Section 1: How we decide who needs sanctuary

At the difficulty of accessing the asylum system for people who need sanctuary.

• That the lives and welfare of people in need of sanctuary are put at risk as a consequence of policies designed to prevent illegal immigration to the UK and Europe.

• That some new arrivals have extreme difficulty claiming asylum in-country due to the limited number of Asylum Screening Units and the inadequacy of their opening hours.

• That some asylum seekers are penalised when they arrive in Britain with a forged passport or without any passport having done so for understandable and non-criminal reasons.

At the unacceptably poor standard of some initial asylum decisions.

• That there is inadequate understanding among decision-makers of the different circumstances faced by asylum seekers who are seeking sanctuary from persecution.

• That there is a lack of consistency in the quality of first-instance decision-making and that the workloads of New Asylum Model case owners may be too high.

• That the high rate of cases won on appeal indicates a high rate of poor initial decisions.

• At the style and content of substantive interviews by BIA decision-makers. The Commission received evidence of the inappropriate use of leading questions at interview; non-implementation of gender guidelines when engaging with traumatized women; inappropriateness of interpreters with regards to ethnic and religious sensitivities; inappropriate questions to assess religious conversion; and errors in transcription

• That BIA decision-makers may not always have access to up-to-date and relevant Country of Origin Information, nor apply it appropriately to each case to help them make good decisions.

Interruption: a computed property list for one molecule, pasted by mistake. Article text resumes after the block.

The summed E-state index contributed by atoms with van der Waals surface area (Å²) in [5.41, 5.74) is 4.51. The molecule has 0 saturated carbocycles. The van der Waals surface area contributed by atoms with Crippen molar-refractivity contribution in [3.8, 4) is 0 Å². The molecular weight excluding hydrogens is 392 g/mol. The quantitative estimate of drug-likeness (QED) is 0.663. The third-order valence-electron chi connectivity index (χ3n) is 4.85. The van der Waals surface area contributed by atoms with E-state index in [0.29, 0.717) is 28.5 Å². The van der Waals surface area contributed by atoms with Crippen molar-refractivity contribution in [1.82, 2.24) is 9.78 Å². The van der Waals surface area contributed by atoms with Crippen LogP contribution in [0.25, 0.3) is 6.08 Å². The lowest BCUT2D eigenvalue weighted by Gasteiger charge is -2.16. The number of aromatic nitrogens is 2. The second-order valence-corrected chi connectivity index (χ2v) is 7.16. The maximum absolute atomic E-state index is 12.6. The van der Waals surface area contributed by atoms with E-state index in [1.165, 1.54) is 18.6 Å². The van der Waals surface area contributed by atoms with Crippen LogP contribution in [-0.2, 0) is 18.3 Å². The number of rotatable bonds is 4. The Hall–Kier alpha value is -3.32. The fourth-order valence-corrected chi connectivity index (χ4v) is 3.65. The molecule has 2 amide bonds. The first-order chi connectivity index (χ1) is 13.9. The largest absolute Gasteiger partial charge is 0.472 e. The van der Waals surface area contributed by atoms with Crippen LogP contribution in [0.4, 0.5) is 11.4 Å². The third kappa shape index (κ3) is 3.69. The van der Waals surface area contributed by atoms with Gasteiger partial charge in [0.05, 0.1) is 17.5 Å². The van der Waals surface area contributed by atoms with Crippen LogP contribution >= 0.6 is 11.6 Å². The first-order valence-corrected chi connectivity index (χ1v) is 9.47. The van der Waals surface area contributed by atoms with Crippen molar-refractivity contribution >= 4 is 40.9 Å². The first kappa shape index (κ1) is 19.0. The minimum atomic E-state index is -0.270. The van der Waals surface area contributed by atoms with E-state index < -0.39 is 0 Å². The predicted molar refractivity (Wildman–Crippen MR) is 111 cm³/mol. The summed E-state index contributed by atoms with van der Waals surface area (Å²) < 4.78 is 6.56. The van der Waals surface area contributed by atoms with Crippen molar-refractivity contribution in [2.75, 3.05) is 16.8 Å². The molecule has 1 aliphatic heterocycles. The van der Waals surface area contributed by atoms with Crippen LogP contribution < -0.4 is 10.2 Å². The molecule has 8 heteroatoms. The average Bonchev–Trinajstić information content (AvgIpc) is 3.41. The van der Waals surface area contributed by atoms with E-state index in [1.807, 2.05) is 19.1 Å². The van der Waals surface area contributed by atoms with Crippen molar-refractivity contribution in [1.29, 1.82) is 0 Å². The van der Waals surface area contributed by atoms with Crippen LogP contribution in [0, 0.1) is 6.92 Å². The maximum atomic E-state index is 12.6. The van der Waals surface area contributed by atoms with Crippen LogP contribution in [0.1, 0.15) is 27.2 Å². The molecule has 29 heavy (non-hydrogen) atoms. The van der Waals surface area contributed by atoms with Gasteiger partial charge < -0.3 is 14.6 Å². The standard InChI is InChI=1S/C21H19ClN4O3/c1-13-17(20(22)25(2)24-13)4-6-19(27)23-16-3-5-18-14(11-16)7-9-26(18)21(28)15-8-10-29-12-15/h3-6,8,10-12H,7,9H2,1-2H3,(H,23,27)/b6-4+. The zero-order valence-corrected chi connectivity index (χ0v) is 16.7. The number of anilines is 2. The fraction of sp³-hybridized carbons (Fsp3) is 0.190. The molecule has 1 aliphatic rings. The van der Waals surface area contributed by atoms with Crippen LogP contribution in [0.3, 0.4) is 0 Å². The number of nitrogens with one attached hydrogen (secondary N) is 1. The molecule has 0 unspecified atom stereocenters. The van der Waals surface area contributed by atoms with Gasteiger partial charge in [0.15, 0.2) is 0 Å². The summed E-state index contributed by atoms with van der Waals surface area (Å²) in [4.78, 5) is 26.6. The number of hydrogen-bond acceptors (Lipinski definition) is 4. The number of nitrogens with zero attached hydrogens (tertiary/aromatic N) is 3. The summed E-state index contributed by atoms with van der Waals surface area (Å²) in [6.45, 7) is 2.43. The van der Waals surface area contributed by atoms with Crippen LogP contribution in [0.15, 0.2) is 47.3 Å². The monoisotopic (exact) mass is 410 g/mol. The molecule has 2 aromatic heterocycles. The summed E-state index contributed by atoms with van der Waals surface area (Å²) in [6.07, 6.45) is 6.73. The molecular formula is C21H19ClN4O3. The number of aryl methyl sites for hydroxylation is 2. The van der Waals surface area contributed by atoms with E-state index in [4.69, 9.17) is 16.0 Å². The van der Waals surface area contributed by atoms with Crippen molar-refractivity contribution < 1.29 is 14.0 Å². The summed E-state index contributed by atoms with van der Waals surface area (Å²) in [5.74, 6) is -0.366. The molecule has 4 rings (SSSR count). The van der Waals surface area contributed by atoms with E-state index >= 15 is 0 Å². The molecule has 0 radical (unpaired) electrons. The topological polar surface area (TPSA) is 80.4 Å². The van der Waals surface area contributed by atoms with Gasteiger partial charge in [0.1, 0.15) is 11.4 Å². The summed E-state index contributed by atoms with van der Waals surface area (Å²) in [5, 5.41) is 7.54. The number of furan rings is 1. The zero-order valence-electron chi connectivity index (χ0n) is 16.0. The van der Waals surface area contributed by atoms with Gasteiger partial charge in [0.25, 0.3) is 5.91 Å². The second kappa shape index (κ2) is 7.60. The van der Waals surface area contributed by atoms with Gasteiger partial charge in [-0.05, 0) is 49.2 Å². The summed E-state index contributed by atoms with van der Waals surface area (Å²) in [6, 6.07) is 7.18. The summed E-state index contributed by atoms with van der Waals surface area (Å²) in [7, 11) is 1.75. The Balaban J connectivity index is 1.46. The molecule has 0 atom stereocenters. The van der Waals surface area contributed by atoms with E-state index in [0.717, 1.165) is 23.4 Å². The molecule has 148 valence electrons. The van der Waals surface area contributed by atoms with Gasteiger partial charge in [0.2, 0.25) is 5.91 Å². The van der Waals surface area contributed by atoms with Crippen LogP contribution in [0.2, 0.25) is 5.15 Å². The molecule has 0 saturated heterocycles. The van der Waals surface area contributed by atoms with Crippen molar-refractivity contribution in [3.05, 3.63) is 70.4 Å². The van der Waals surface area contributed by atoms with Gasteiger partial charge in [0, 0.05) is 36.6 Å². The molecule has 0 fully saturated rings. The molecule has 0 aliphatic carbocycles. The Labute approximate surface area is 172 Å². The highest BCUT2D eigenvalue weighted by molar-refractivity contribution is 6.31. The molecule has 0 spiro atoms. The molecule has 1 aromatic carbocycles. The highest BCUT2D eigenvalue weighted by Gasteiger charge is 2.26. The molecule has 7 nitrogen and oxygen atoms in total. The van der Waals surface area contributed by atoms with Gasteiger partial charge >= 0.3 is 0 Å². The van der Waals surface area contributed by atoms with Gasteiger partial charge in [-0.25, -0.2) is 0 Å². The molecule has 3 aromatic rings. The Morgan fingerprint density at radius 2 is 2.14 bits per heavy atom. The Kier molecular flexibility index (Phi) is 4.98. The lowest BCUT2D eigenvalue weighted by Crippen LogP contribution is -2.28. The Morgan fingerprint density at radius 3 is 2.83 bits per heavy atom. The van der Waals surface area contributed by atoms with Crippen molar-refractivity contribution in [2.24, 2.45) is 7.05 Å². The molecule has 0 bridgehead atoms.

• That the appeal stage is becoming part of the first-instance decision-making process rather than a process of independent review, meaning that Border and Immigration Agency decision-makers do not always conduct a proper analysis of the individual protection claim

That the adversarial asylum system is heavily weighted against the asylum seeker.

• That some asylum seekers who have their initial decisions ‘fast-tracked’ have less chance of receiving a fair hearing.

• That there is a lack of legal advice for asylum seekers during their initial interview leading to unjust decisions.

• That the right to appeal is curtailed if an asylum seeker comes from a supposedly safe third country.

• That there is a shortage of solicitors to represent appellants and that asylum seekers are denied justice if their solicitors do not appeal in time or do not have the relevant information.

• That cuts in the legal aid budget have led to an increase in appellants appearing unrepresented.

• That there is insufficient opportunity for redress if an asylum seeker's appeal is not heard, if they are not properly represented, or if they are failed through maladministration or other human error.

• That the Asylum and Immigration Tribunal may not issue adequate guidance for immigration judges assessing the credibility of appellants.

• That good medical export reports to support an appellant’s case are hard to obtain, expensive and are not always given due consideration.

• That the way courts use expert witnesses and County of Origin Information is not consistent.

• That segmentation of fast-track appeals and the tight time-frame for preparing a case for detained fast-track leads to too many people appearing without proper legal or other representation.

Section 2: How we treat people seeking sanctuary